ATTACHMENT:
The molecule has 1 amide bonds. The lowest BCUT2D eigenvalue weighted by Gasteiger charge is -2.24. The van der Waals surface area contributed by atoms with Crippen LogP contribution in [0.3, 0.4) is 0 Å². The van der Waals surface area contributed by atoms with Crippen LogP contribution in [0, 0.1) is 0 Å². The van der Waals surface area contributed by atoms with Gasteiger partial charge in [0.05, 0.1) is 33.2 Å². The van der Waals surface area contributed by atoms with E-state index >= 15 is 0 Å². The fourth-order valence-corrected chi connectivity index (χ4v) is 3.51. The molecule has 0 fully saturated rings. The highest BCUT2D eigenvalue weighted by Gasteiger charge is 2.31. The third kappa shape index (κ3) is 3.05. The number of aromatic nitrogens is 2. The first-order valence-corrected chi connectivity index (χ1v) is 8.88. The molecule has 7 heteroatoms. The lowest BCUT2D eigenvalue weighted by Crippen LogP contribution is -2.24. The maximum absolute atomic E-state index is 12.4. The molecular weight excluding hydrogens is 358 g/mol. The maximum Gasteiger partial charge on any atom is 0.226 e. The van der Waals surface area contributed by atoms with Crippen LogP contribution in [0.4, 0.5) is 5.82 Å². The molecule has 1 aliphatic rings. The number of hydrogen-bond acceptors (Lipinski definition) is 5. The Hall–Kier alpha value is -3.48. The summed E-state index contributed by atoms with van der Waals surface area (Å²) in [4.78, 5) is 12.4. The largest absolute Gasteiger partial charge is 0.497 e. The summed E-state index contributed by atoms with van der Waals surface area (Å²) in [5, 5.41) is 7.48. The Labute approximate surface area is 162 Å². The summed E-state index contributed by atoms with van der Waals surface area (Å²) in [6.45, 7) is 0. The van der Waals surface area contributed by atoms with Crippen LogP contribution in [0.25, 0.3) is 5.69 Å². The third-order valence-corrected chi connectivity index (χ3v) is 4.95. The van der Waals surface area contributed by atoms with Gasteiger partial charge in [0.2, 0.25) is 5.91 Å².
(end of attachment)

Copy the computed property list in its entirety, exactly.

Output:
The molecule has 1 amide bonds. The lowest BCUT2D eigenvalue weighted by Gasteiger charge is -2.24. The van der Waals surface area contributed by atoms with Crippen LogP contribution in [0.3, 0.4) is 0 Å². The van der Waals surface area contributed by atoms with Crippen LogP contribution in [0, 0.1) is 0 Å². The van der Waals surface area contributed by atoms with Gasteiger partial charge in [0.05, 0.1) is 33.2 Å². The van der Waals surface area contributed by atoms with E-state index >= 15 is 0 Å². The fourth-order valence-corrected chi connectivity index (χ4v) is 3.51. The molecule has 0 fully saturated rings. The highest BCUT2D eigenvalue weighted by Gasteiger charge is 2.31. The third kappa shape index (κ3) is 3.05. The number of aromatic nitrogens is 2. The first-order valence-corrected chi connectivity index (χ1v) is 8.88. The molecule has 7 heteroatoms. The lowest BCUT2D eigenvalue weighted by Crippen LogP contribution is -2.24. The maximum absolute atomic E-state index is 12.4. The molecular weight excluding hydrogens is 358 g/mol. The maximum Gasteiger partial charge on any atom is 0.226 e. The van der Waals surface area contributed by atoms with Crippen LogP contribution in [0.4, 0.5) is 5.82 Å². The molecule has 1 aliphatic rings. The number of hydrogen-bond acceptors (Lipinski definition) is 5. The Hall–Kier alpha value is -3.48. The summed E-state index contributed by atoms with van der Waals surface area (Å²) in [4.78, 5) is 12.4. The largest absolute Gasteiger partial charge is 0.497 e. The summed E-state index contributed by atoms with van der Waals surface area (Å²) in [5, 5.41) is 7.48. The Labute approximate surface area is 162 Å². The summed E-state index contributed by atoms with van der Waals surface area (Å²) in [6.45, 7) is 0. The van der Waals surface area contributed by atoms with Crippen LogP contribution in [0.25, 0.3) is 5.69 Å². The third-order valence-corrected chi connectivity index (χ3v) is 4.95. The van der Waals surface area contributed by atoms with Gasteiger partial charge in [0.2, 0.25) is 5.91 Å².